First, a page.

By Matthew Lasar
The global movement for governments to err on the side of electro-magnetic caution got a huge boost this month. The Council of Europe has issued a new draft resolution and report on device radiation safety that urges its 47 member nations to adopt a “precautionary principle” when it comes to cell phone safety. Such a principle would apparently include banning all mobile phones, DECT phones, WiFi and WLAN systems from classrooms as a measure to protect children.
Yes, you read that right. Here’s resolution 8.3.2 of the draft: “ban all mobile phones, DECT phones or WiFi or WLAN systems from classrooms and schools, as advocated by some regional authorities, medical associations and civil society organisations.”
The document will be discussed by the Council’s Parliamentary Assembly at their meeting in Kyev, Ukraine on Friday. Authored by Luxembourg MP and Green Party activist Jean Huss, it contends that even if science isn’t certain about low frequency radiation emanating from mobile phones and power lines, its member states should recognize that these devices “appear” to have “more or less potentially harmful, non-thermal, biological effects on plants, insects and animals, as well as the human body when exposed to levels that are below the official threshold values.”
Despite the tentative conclusions of extant research on this problem, the report urges governments to “respect the precautionary principle” and revise their estimates of the levels at which non-ionising radiation can be regarded as unsafe.
“Waiting for high levels of scientific and clinical proof can lead to very high health and economic costs, as was the case in the past with asbestos, leaded petrol and tobacco.”
Anxieties and fears
It’s not every day that one reads an international report that more or less implies that using your iPhone might be as dangerous as smoking a pack of cigarettes a day. But the Council’s stated mission is to “develop throughout Europe common and democratic principles,” and it’s clear that public worries over this issue will not wait for conclusive scientific research on the question of the impact of non-ionising frequencies on the human body.
This draft is obviously responsive to that global mood:
The potentially harmful effects of electromagnetic fields on the environment and human health have not yet been fully elucidated and a number of scientific uncertainties continue to exist in that regard. Nevertheless, anxieties and fears remain in wide sectors of the population over the health hazards posed by the waves, and also of the demands voiced by high-level scientists, by groupings of doctors and by the associations of concerned citizens which abound in many Council of Europe member states.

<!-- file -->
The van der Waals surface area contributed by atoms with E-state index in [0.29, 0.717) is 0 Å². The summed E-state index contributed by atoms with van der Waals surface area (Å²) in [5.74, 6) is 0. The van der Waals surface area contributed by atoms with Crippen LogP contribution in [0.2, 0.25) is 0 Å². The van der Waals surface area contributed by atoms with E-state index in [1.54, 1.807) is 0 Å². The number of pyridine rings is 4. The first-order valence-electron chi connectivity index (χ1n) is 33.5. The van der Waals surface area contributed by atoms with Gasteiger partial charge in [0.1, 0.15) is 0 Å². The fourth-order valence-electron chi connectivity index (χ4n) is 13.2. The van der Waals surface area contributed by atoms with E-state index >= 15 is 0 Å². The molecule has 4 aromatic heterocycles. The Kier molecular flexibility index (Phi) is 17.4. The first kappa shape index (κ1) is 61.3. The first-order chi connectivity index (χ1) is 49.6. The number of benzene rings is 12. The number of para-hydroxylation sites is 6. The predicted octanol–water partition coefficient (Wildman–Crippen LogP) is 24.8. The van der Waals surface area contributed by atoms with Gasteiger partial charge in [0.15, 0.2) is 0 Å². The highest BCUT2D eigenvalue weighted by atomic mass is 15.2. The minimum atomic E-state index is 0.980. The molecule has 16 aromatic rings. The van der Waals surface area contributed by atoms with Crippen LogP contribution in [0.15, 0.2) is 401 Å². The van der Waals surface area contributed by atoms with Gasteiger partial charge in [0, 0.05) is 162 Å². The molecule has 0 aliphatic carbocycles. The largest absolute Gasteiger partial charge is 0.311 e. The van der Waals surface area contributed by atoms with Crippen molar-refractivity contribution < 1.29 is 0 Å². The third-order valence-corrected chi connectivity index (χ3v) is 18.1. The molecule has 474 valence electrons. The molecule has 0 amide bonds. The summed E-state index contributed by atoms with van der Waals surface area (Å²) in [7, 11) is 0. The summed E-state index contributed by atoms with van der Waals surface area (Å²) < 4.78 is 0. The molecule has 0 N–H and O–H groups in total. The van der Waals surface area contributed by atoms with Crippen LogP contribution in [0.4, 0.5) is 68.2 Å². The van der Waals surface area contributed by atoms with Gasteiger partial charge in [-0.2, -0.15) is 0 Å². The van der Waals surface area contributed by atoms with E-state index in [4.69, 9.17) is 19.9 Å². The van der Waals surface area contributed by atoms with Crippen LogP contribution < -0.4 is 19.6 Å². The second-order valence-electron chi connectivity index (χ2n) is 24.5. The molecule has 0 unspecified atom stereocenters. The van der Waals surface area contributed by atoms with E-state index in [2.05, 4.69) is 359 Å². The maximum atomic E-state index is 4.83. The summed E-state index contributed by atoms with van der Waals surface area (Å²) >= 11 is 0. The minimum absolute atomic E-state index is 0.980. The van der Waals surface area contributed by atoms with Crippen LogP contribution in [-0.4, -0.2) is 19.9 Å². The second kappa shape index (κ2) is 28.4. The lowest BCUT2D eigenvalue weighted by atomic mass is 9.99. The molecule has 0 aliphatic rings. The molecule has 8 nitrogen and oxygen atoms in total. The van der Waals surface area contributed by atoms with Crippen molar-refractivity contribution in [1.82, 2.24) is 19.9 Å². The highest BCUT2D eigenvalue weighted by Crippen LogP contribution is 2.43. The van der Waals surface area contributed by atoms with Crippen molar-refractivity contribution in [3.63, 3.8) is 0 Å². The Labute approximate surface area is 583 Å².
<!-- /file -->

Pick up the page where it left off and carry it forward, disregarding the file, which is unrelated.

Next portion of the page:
The resolution urges governments “to take all reasonable measures to reduce exposure to electromagnetic fields, especially to radio frequencies from mobile phones, and particularly the exposure to children and young people who seem to be most at risk from head tumours.” These would include launching “information and awareness-raising campaigns” on their supposed risks.
And the document wants Europe to “pay particular attention” to “electrosensitive” people, defined as those “suffering from a syndrome of intolerance to electromagnetic fields and introduce special measures to protect them, including the creation of wave-free areas not covered by the wireless network.”
This category of sensitivity would presumably include Mrs. Janice Tunnicliffe of the United Kingdom. The Telegraph reports that the Nottinghamshire woman “cannot bear to be anywhere near electromagnetic fields of any kind,” including television sets, radio, or mobile phones.
iPhones “make me feel really sick within about 20 minutes of being near one,” Tunnicliffe told the newspaper. “Wifi makes me feel like I have a clamp at the back of my head which is squeezing the life out of me.”
Unblinded by science
This Council report is no doubt being read with interest here in San Francisco—my neck of the Ars Orbiting HQ. The city has been in a tizzy over the mobile phone radiation question for about a year, but recently backtracked on its cell phone emissions disclosure law, which would have required mobile phone retailers to display the Specific Absorption Rates of their devices in the show rooms. Fear of lawsuits from the mobile phone industry appears to have been the reason for taking the ordinance back to the drawing board.
The Euro-draft says that skepticism about the safety of these devices is understandable, given the recent past.
“It is certain that one cause of public anxiety and mistrust of the communication efforts of official safety agencies and governments lies in the fact that a number of past health crises or scandals,” the document notes, “such those involving asbestos, contaminated blood, PCBs or dioxins, lead, tobacco smoking and more recently H1N1 flu were able to happen despite the work or even with the complicity of national or international agencies nominally responsible for environmental or health safety.”
Other recommendations include encouraging governments to “pay heed to and protect ‘early warning’ scientists” and formulating “a human rights oriented definition” of precautionary ALARA (“as low as reasonably achievable”) emissions principles.
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